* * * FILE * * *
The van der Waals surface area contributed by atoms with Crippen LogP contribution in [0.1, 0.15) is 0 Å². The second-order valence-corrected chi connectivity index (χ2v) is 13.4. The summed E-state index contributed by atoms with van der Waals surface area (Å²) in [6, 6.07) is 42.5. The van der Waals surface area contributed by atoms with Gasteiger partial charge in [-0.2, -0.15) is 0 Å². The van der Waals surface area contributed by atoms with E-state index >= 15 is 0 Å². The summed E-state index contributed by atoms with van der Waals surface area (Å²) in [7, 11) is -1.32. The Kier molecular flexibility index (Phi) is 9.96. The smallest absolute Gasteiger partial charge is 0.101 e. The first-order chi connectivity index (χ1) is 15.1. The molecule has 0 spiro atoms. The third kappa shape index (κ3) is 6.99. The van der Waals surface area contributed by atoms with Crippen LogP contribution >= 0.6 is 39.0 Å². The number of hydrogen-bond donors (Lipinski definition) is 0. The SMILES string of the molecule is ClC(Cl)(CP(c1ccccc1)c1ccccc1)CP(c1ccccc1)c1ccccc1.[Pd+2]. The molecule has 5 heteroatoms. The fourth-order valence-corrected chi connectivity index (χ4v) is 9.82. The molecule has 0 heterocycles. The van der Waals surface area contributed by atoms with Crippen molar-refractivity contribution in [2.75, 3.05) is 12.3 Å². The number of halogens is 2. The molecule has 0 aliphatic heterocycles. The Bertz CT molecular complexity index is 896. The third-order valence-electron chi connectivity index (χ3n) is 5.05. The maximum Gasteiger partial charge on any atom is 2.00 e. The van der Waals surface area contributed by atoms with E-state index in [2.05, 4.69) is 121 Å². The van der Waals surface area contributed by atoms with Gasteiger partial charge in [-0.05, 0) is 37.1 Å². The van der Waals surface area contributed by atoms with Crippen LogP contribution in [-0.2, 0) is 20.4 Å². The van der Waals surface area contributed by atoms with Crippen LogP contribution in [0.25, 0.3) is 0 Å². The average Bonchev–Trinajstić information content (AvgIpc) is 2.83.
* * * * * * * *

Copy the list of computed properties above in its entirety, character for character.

The van der Waals surface area contributed by atoms with Crippen LogP contribution in [0.1, 0.15) is 0 Å². The second-order valence-corrected chi connectivity index (χ2v) is 13.4. The summed E-state index contributed by atoms with van der Waals surface area (Å²) in [6, 6.07) is 42.5. The van der Waals surface area contributed by atoms with Gasteiger partial charge in [-0.2, -0.15) is 0 Å². The van der Waals surface area contributed by atoms with E-state index >= 15 is 0 Å². The summed E-state index contributed by atoms with van der Waals surface area (Å²) in [7, 11) is -1.32. The Kier molecular flexibility index (Phi) is 9.96. The smallest absolute Gasteiger partial charge is 0.101 e. The first-order chi connectivity index (χ1) is 15.1. The molecule has 0 spiro atoms. The third kappa shape index (κ3) is 6.99. The van der Waals surface area contributed by atoms with Crippen LogP contribution >= 0.6 is 39.0 Å². The number of hydrogen-bond donors (Lipinski definition) is 0. The SMILES string of the molecule is ClC(Cl)(CP(c1ccccc1)c1ccccc1)CP(c1ccccc1)c1ccccc1.[Pd+2]. The molecule has 5 heteroatoms. The fourth-order valence-corrected chi connectivity index (χ4v) is 9.82. The molecule has 0 heterocycles. The van der Waals surface area contributed by atoms with Crippen molar-refractivity contribution in [2.75, 3.05) is 12.3 Å². The number of halogens is 2. The molecule has 0 aliphatic heterocycles. The Bertz CT molecular complexity index is 896. The third-order valence-electron chi connectivity index (χ3n) is 5.05. The maximum Gasteiger partial charge on any atom is 2.00 e. The van der Waals surface area contributed by atoms with E-state index in [2.05, 4.69) is 121 Å². The van der Waals surface area contributed by atoms with Gasteiger partial charge in [-0.05, 0) is 37.1 Å². The van der Waals surface area contributed by atoms with Crippen LogP contribution in [-0.2, 0) is 20.4 Å². The van der Waals surface area contributed by atoms with Crippen LogP contribution in [0.25, 0.3) is 0 Å². The average Bonchev–Trinajstić information content (AvgIpc) is 2.83.